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The Great Toyota War: Birthplace of the Technical

The Great Toyota War was the birthplace of the “technical” – light-weight Toyota Hilux and Land Cruiser variants that are used in underdeveloped countries for troop transport and combat.

In 480 BC, the Battle of Thermopylae took place in Greece. Hordes of Persians under the banner of Xerxes the Great disembarked on the shores of Northern Greece only to be met by King Leonidas of Sparta and roughly 7,000 of his men. To put it bluntly, the odds against Leonidas were insane. Historians estimate the strength of the Persians to be upwards of 70,000 – 300,000. I am not a betting man, but if I were at the time, I probably would have wagered my ancient-Greece-equivalent to live savings that Leonidas would not be making it home for kebabs and baklava ever again.

Although the Spartans lost that battle, their military precision at Thermopylae is revered in the books of history – precision executed while wearing sandals and capes. For three days the Spartan led Greeks dominated by utilizing a piece of key terrain known as “the hot gates” – a narrow pass along the coast that forced the Persians to funnel into a Spartan meat grinder. This battle was a prime example of how an underdog unit can withstand unspeakable odds with a bit of tactical creativity – a proper segue into the Toyota Wars.  

The Great Toyota War: Birthplace of the Technical
Poster showing different Technical variants. Courtesy: Jack Hurley @loudribs

The Libyan and Chad conflict in the late 1980s was the birth of the “technical” – light-weight civilian pickup trucks and land rover variants that are commonly used in underdeveloped countries for troop transport and combat.

In 480 BC, the Battle of Thermopylae took place in Greece. Hordes of Persians under the banner of Xerxes the Great disembarked on the shores of Northern Greece only to be met by King Leonidas of Sparta and roughly 7,000 of his men. To put it bluntly, the odds against Leonidas were insane. Historians estimate the strength of the Persians to be upwards of 70,000 – 300,000. I am not a betting man, but if I were at the time, I probably would have wagered my ancient-Greece-equivalent to live savings that Leonidas would not be making it home for kebabs and baklava ever again.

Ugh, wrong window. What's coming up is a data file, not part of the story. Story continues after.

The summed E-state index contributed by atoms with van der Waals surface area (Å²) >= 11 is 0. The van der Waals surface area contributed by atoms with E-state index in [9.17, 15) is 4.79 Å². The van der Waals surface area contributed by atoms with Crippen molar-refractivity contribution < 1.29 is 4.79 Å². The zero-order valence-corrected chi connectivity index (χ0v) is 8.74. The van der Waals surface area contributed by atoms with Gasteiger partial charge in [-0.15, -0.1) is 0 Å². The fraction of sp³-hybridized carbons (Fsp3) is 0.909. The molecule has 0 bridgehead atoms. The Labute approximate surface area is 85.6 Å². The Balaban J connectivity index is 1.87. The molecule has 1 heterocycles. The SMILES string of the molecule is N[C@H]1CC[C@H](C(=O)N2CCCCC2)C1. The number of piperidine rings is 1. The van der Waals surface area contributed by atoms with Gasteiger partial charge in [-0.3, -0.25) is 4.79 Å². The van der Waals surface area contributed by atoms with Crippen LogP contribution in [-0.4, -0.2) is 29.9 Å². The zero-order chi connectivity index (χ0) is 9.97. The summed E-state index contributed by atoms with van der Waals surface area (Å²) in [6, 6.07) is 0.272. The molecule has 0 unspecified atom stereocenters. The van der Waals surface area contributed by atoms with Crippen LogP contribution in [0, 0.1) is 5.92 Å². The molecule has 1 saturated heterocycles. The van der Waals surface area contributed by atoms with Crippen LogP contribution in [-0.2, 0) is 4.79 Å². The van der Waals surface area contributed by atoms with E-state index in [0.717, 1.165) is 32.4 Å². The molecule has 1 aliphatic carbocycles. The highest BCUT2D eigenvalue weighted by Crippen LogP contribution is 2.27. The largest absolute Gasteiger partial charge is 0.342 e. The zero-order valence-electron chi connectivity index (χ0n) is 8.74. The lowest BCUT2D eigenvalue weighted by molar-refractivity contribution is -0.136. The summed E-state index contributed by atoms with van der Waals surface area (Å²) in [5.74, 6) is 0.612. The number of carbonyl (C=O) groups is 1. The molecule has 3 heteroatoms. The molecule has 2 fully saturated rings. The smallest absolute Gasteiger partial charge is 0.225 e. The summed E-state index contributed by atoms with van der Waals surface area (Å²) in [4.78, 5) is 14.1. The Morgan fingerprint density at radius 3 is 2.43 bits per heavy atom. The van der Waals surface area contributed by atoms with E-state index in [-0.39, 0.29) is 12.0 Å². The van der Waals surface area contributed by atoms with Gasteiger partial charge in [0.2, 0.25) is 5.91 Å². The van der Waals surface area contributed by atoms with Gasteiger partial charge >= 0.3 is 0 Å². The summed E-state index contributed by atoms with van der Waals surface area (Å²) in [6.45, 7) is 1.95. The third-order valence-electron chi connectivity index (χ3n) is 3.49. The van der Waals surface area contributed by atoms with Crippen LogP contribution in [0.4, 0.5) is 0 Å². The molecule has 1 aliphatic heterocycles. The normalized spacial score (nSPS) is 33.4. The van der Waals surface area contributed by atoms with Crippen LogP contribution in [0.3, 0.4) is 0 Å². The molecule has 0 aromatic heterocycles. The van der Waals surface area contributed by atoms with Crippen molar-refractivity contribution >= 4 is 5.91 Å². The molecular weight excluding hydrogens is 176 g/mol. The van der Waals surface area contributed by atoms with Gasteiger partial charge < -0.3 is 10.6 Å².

Although the Spartans lost that battle, their military precision at Thermopylae is revered in the books of history – precision executed while wearing sandals and capes. For three days the Spartan led Greeks dominated by utilizing a piece of key terrain known as “the hot gates” – a narrow pass along the coast that forced the Persians to funnel into a Spartan meat grinder. This battle was a prime example of how an underdog unit can withstand unspeakable odds with a bit of tactical creativity – a proper segue into the Toyota Wars.  

The Toyota War

In 1987, a dramatically different yet shockingly similar battle took place in Chad, Africa: The Great Toyota War. For almost two decades up to that point, Chad and its neighbour Libya had been in conflict. Along the border of the two nations laid the Aouzou Strip – a contested zone rumoured to contain an abundance of uranium – a natural resource of value to Libyan president Muammar Gaddafi, who had ambitions to turn Libya into a nuclear power. The Gaddafi regime started its land acquisition attempts small by funding small clusters of anti-government rebels in Chad who were sympathetic to the Libyan cause. Chadian President Hissène Habré opposed the idea of Libyan expansion in the region, which was met by Gaddafi further expanding his forces on the Aouzou Strip.

In 1987, the conflict turned kinetic. On one side of the ring, you have the Libyan expeditionary force – a combined arms detachment of the Libyan army, which according to Universidad de Navarra, was made up of “8,000 soldiers, 300 T-55 battle tanks, multiple rocket launchers and regular artillery, Mi-24 helicopters and sixty combat aircrafts”. On the other side you have the Chadian National Armed Forces – a significantly less advanced force of mostly infantry, and without the proper technology to go against the Libyan war machine.

Vehicular warfare was changed in this conflict, and the 1987 Battle of Fada was where the Chadians had their Thermopylae moment. A force of 5000 Libyans was defeated, with almost 800 dead infantrymen, 92 destroyed tanks among many other vehicles. On the Chad side, only 18 soldiers lost their lives, and three of the vehicles that were responsible for the turn of events.

The underdogs rose to the occasion and achieved a victory over Gaddafi’s forces. The secret ingredient? Toyotas.  

Birthplace of the Technical

The final phase of the Libyan-Chadian conflict is named The Great Toyota War in tribute to the battlefield deployment of roughly 400-armed Toyota Hilux pick-up trucks – the tactic that gave Chad their ultimate victory. There were of course other factors that played into the outcome of the war, but the clever use of mounted anti-air, rockets, and machine guns gave the Libyans something unexpected.